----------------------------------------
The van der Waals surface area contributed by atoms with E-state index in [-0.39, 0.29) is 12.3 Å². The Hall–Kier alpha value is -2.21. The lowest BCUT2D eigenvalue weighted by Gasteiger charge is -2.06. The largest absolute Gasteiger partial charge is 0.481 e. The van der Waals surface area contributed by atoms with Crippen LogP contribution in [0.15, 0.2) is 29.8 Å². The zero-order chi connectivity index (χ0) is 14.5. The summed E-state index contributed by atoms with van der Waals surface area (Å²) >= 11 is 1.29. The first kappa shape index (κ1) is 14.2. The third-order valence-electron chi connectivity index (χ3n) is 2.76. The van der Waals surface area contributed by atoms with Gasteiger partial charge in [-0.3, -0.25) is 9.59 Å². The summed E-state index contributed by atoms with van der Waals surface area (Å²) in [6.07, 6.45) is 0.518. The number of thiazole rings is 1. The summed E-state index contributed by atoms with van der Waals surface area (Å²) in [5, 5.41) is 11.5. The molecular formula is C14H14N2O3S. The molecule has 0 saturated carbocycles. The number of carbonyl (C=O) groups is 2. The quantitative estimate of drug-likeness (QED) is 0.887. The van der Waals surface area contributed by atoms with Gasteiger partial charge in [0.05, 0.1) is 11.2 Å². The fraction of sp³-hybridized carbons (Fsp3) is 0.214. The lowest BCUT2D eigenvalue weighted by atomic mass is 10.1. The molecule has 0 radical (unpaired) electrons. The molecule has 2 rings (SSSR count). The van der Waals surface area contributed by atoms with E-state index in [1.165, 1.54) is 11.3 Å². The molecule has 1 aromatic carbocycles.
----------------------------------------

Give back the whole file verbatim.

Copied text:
The van der Waals surface area contributed by atoms with E-state index in [-0.39, 0.29) is 12.3 Å². The Hall–Kier alpha value is -2.21. The lowest BCUT2D eigenvalue weighted by Gasteiger charge is -2.06. The largest absolute Gasteiger partial charge is 0.481 e. The van der Waals surface area contributed by atoms with Crippen LogP contribution in [0.15, 0.2) is 29.8 Å². The zero-order chi connectivity index (χ0) is 14.5. The summed E-state index contributed by atoms with van der Waals surface area (Å²) >= 11 is 1.29. The first kappa shape index (κ1) is 14.2. The third-order valence-electron chi connectivity index (χ3n) is 2.76. The van der Waals surface area contributed by atoms with Gasteiger partial charge in [-0.3, -0.25) is 9.59 Å². The summed E-state index contributed by atoms with van der Waals surface area (Å²) in [6.07, 6.45) is 0.518. The number of thiazole rings is 1. The summed E-state index contributed by atoms with van der Waals surface area (Å²) in [5, 5.41) is 11.5. The molecular formula is C14H14N2O3S. The molecule has 0 saturated carbocycles. The number of carbonyl (C=O) groups is 2. The quantitative estimate of drug-likeness (QED) is 0.887. The van der Waals surface area contributed by atoms with Gasteiger partial charge in [0.05, 0.1) is 11.2 Å². The fraction of sp³-hybridized carbons (Fsp3) is 0.214. The lowest BCUT2D eigenvalue weighted by atomic mass is 10.1. The molecule has 0 radical (unpaired) electrons. The molecule has 2 rings (SSSR count). The van der Waals surface area contributed by atoms with E-state index in [1.165, 1.54) is 11.3 Å². The molecule has 1 aromatic carbocycles.